LAE - On 15 February, the Council of the Papua New Guinea University of Technology decided to terminate my services, and gave me and my wife seven days to ship out and leave our residence on campus where we have lived more than six years.
On 19 January I was given a mere seven days to answer the allegations and I managed to hand in my answers, though incomplete, before the deadline.
I returned to campus from an engagement elsewhere with my wife on 23 January and that same day Acting Vice Chancellor Dr Ora Renagi wrote that I should “stay away from the office”.
I was also denied an extension of time to prepare myself and I was not given access to important files regarding this case in the Registry and Bursary.
Council itself acknowledged that the main ground for dismissal was that I allegedly did not present a certified copy of my original doctoral degree from the European University Institute. Here is a link to this on the Institute’s website.
This had been a condition for my contract renewal in 2015. In an email dated 13 January 2015, I had requested the renowned European University Institute, established by an international treaty, to send me two hard copies of these credentials, one to my office in Lae and one to Cairns.
Upon receiving the document in Lae, I handed it to the Registrar. The other original I kept. Why would I do otherwise and self-sabotage? And why was this matter not brought up by the Registrar when later, on 26 August 2016, I submitted myself to the annual performance assessment, which lasted a whole day and was supported by an independent consultant?
I was interrogated by the Council last Thursday without being told I was to receive the decision of the Council, had to answer questions or was allowed to give a presentation. I did not know what was going to happen.
At no stage in this process, which started in October 2017, did Acting Chancellor Jean Kekedo ensure I was involved in or consulted about Council proceedings.
An investigation had been launched without a Council resolution and without my involvement. As a result only convenient information was included in the report.
Sam Koim is specialised in fighting corruption but he has no experience with the operation of a large organisation or the running of a university.
What just happened to me is a clear breach of due process.
When crucial physical evidence (the certified copy of my doctoral degree from 2015) was presented to the Council before it took its decision, and it became clear during the interrogation that crucial evidence may have been hidden, the Council failed to correct its course and proceeded to gallop towards the abyss like a band of blind horses.
The whole Council has been misled and has failed to consider crucial evidence. They decided on the facts and evidence before them, but the crucial evidence was missing.
The accusation that I did not do what the Council told me to do and that I did not comply is therefore false. The whole process was biased and I never received a fair hearing.
The fact that the Council decided unanimously is not a sign of strength but rather a sign that due process was not followed.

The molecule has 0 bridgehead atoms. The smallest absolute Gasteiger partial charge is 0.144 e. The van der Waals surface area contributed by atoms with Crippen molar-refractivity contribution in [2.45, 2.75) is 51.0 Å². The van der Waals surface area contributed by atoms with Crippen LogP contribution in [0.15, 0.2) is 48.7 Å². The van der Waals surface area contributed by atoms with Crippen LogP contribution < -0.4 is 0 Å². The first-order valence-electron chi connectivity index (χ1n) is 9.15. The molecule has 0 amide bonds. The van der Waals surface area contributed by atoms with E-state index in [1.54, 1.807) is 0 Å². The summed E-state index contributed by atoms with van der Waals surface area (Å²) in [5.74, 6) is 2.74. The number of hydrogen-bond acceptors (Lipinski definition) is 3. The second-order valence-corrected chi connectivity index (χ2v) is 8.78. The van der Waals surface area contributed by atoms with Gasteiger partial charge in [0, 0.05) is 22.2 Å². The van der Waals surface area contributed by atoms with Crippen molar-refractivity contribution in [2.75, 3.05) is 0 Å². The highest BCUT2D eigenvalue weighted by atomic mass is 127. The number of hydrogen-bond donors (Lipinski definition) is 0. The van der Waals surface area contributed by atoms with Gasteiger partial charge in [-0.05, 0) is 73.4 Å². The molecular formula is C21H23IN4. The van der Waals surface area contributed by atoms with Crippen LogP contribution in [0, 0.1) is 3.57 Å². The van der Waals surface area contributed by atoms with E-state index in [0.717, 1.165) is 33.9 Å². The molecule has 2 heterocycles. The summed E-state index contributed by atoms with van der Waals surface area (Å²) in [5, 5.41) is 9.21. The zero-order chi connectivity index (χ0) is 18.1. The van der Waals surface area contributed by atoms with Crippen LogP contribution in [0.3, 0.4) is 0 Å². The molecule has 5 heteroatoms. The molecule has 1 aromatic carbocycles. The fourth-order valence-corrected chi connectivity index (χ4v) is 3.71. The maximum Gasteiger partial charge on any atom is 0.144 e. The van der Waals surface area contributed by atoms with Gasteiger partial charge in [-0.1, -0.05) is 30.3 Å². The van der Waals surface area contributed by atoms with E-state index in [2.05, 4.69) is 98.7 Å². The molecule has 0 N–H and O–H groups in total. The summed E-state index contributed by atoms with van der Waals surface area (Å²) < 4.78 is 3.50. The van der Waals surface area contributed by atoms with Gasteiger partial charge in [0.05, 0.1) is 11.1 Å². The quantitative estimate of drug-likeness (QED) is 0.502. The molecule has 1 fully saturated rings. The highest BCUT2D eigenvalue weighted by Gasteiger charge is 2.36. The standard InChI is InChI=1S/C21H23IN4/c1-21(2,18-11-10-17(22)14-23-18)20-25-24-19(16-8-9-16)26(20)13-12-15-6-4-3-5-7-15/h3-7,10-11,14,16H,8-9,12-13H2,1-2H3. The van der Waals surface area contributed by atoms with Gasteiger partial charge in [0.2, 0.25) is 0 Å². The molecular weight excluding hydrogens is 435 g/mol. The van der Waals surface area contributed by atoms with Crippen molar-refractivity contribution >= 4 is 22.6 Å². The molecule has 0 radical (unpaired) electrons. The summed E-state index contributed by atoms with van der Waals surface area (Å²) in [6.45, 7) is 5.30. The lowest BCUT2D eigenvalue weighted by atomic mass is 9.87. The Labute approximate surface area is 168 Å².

Before 2012, the former Council always decided unanimously because it was a rubber stamp for the former Chancellor. In this case, the Council was not presented the crucial evidence, and was not given ample time to digest the facts and ask critical questions of the lawyers who had been instructed to put the case together.
There are some very bright minds on the Council today, but they were not able to see through the web of lies and deceit.
As to the other allegations, the fact is that there was no mismanagement at Unitech. Even Sam Koim could not find corruption. It suffices to know that my travel budget had been approved by the Council.
I have asked Emmanuel Isaac of Emmanuel Lawyers in Port Moresby to prepare my case for review by the courts.
As head of a state agency I have many obligations, but I also have a right to be protected from unfair and biased attack. I was not given a fair hearing and never enjoyed the benefit of the presumption of innocence.
After six years it is impossible for me and my wife to vacate our residence and leave the country in seven days. I have become rooted in the business community in Lae. Through my brothers in my adopted village Busama, I have come to love this country and its warm, welcoming, and peace-loving people.
My wife too has contributed much to the community over the past years working for organisations like Buk Bilong Pikinini and Femili PNG against domestic violence. This year, as a volunteer, she was starting to work for the cervical cancer screening program. Both of us did not come to this beautiful country to enrich ourselves but to make a difference.
In the media there have been statements from Council members with all kind of technicalities and impressively looking legal arguments. My achievements over the past six years, the result of all my hard work, however, seem not to have been taken into account.
I have much to say about all this, because I have done nothing wrong, and never lied.
The matter is now before the courts, and it is fitting therefore out of respect not to make further statements about the case so as to allow the judges to make up their minds independently.